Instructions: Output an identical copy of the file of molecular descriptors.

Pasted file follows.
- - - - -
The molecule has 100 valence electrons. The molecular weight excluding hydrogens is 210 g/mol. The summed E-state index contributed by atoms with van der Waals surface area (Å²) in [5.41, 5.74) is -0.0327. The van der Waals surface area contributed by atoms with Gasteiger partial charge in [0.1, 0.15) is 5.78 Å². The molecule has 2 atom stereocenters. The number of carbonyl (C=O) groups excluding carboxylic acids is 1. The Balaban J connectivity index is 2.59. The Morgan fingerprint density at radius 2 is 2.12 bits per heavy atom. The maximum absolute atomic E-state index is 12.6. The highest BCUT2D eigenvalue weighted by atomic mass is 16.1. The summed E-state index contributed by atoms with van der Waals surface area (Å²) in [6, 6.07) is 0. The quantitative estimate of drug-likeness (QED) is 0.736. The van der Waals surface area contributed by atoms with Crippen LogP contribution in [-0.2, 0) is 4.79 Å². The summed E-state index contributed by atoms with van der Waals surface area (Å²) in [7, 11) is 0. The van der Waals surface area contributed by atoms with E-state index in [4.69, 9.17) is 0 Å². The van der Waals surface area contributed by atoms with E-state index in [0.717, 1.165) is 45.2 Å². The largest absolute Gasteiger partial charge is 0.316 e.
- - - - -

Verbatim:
The molecule has 100 valence electrons. The molecular weight excluding hydrogens is 210 g/mol. The summed E-state index contributed by atoms with van der Waals surface area (Å²) in [5.41, 5.74) is -0.0327. The van der Waals surface area contributed by atoms with Gasteiger partial charge in [0.1, 0.15) is 5.78 Å². The molecule has 2 atom stereocenters. The number of carbonyl (C=O) groups excluding carboxylic acids is 1. The Balaban J connectivity index is 2.59. The Morgan fingerprint density at radius 2 is 2.12 bits per heavy atom. The maximum absolute atomic E-state index is 12.6. The highest BCUT2D eigenvalue weighted by atomic mass is 16.1. The summed E-state index contributed by atoms with van der Waals surface area (Å²) in [6, 6.07) is 0. The quantitative estimate of drug-likeness (QED) is 0.736. The van der Waals surface area contributed by atoms with Crippen LogP contribution in [-0.2, 0) is 4.79 Å². The summed E-state index contributed by atoms with van der Waals surface area (Å²) in [7, 11) is 0. The van der Waals surface area contributed by atoms with E-state index in [4.69, 9.17) is 0 Å². The van der Waals surface area contributed by atoms with E-state index in [0.717, 1.165) is 45.2 Å². The largest absolute Gasteiger partial charge is 0.316 e.